Once trapped in a Russian ice cap north of Siberia, the frozen Arctic is moving fast, racing in decades from metres to kilometres a year.
LONDON, 5 October, 2018 – Satellite images have revealed a dramatic change in Russia’s frozen Arctic. An ice cap that once crept almost imperceptibly across the barren rocks of October Revolution island, in the Kara Sea, is on the move.
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All ice, even when permanently frozen to the bedrock, moves. From 1952 to 1985, the western edge of the Vavilov ice cap, 1,820 square kilometres in area and between 300 metres and 600 metres in thickness, shifted at about 12 metres a year. Between 1998 and 2011, it stepped up the pace to 75 metres a year. Between 2014 and 2015, the ice front had broken into tongues that moved at more than 1,000 metres a year.
And between 2015 and 2016 the leading edge had started racing into the Kara Sea at 5,000 metres a year. It is also thinning at the rate of a third of a metre a day, according to a new study in the journal Earth and Planetary Science Letters.
The high Arctic is the fastest-warming place on Earth, and researchers have for more than 30 years been measuring changes in the rate at which sea ice shrinks and Greenland glaciers flow.
Role as metaphor
“In a warming climate, glacier acceleration is becoming more and more common, but the rate of ice loss at Vavilov is extreme and unexpected,” said Michael Willis, a geologist at the University of California Boulder, who led the study by scientists from the US, UK and Russia.
Glaciers and icecaps such as Vavilov cover about 450,000 square kilometres of the planet’s surface and hold enough frozen water to raise global sea levels by 30 cms. They form on land in polar “deserts” in which the temperatures are below freezing and snow falls at no more than 25 cms a year.
In the Arctic summer the snow cover melts, and water trickles down through the ice; over the years, snowfall patterns shift and the ice cap shifts under gravitational tug. All glaciers flow, but so slowly that their pace has been incorporated into metaphor.
For the study authors, who used decades of satellite studies of the high Arctic to measure the change, the puzzle is one of geophysics: how could a fast-frozen mass of ice get to the stage where it can slide, as if lubricated, across a rocky surface above sea level?
“Glacier acceleration is becoming more and more common, but the rate of ice loss at Vavilov is extreme and unexpected”
“We’ve never seen anything like this before, this study has raised as many questions as it has answered,” said Dr Willis. “And we’re now working on modelling the whole situation to get a better handle on the physics involved.”
But for climate scientists concerned with the bigger picture, the study is another instance of potentially catastrophic climate change in the making. Once an ice cap starts to flow, the process is unlikely to stop.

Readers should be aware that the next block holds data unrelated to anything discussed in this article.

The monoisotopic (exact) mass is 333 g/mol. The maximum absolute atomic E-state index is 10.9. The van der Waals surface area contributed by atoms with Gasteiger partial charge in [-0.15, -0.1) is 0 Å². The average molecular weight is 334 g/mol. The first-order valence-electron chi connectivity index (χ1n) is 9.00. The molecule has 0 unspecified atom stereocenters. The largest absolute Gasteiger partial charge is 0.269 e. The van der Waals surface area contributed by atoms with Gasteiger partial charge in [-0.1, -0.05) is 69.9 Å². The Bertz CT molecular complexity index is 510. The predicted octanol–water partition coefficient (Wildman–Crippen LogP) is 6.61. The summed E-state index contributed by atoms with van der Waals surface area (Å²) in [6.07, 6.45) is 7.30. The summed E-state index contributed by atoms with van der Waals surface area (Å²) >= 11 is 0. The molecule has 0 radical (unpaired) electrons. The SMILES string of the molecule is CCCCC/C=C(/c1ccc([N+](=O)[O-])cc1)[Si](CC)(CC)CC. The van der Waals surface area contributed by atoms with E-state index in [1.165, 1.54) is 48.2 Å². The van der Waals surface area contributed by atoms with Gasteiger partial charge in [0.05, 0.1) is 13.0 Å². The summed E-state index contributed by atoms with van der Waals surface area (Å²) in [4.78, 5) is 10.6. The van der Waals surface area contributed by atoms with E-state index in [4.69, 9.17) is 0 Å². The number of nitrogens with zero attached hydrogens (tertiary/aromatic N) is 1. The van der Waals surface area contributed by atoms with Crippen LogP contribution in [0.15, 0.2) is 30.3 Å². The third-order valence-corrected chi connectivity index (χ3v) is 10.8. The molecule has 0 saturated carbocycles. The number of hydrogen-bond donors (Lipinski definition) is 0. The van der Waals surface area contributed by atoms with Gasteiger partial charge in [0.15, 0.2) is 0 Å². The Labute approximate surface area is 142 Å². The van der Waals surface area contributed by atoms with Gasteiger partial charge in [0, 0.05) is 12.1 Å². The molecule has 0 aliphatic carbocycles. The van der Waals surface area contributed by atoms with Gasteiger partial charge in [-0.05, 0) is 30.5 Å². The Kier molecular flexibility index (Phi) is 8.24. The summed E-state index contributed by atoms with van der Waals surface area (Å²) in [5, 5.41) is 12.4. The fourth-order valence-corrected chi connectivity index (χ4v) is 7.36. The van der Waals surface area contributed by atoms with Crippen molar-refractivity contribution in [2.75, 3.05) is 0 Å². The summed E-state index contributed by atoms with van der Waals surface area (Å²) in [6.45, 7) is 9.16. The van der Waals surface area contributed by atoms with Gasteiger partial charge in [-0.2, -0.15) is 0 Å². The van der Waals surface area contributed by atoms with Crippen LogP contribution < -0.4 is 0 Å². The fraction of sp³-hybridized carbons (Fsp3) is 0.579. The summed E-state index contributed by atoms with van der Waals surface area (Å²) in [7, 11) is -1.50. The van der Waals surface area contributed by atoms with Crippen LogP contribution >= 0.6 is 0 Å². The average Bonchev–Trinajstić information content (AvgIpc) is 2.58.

And a second study in the same week from the other end of the globe shows that it doesn’t take much to start the ice flowing into the sea. It has confirmed that average global warming of no more than 2°C above historic levels, given long enough, could melt much of the world’s largest ice sheet.
Planetary average temperatures have already risen by 1°C since the first industrial exploitation of coal, gas and oil only 200 years ago, and right now, although 195 nations vowed in Paris in 2015 to keep the rise to “well below” 2°C by 2100, the world seems headed for at least a 3°C rise later this century.
Future loss inevitable
British, Australian, New Zealand, Spanish and Japanese scientists report in Nature that they reconstructed the impact of change on the East Antarctic ice sheet during interglacials, those warm pauses during the last Ice Age.
For about 2,500 years, Antarctic air temperatures rose by about 2°C, the huge fastness of ice began to melt, and sea levels rose. The West Antarctic ice sheet, which has repeatedly shown signs of thawing, holds enough water to raise sea levels by up to 5 metres. The apparently stable East Antarctic sheet holds enough to lift global sea levels by 53 metres. During the interglacials of 400,000 years ago and 125,000 years ago, sea levels rose between 6 metres and 13 metres higher than they are today.
“What we have learned is that even modest warming of just two degrees, if sustained for a couple of thousand years, is enough to cause the East Antarctic ice sheet to retreat in some of its low-lying areas,” said David Wilson, of the UK’s Imperial College, who led the research.
“With current global temperatures already one degree higher than during pre-industrial times, future ice loss seems inevitable if we fail to reduce carbon emissions.” – Climate News Network
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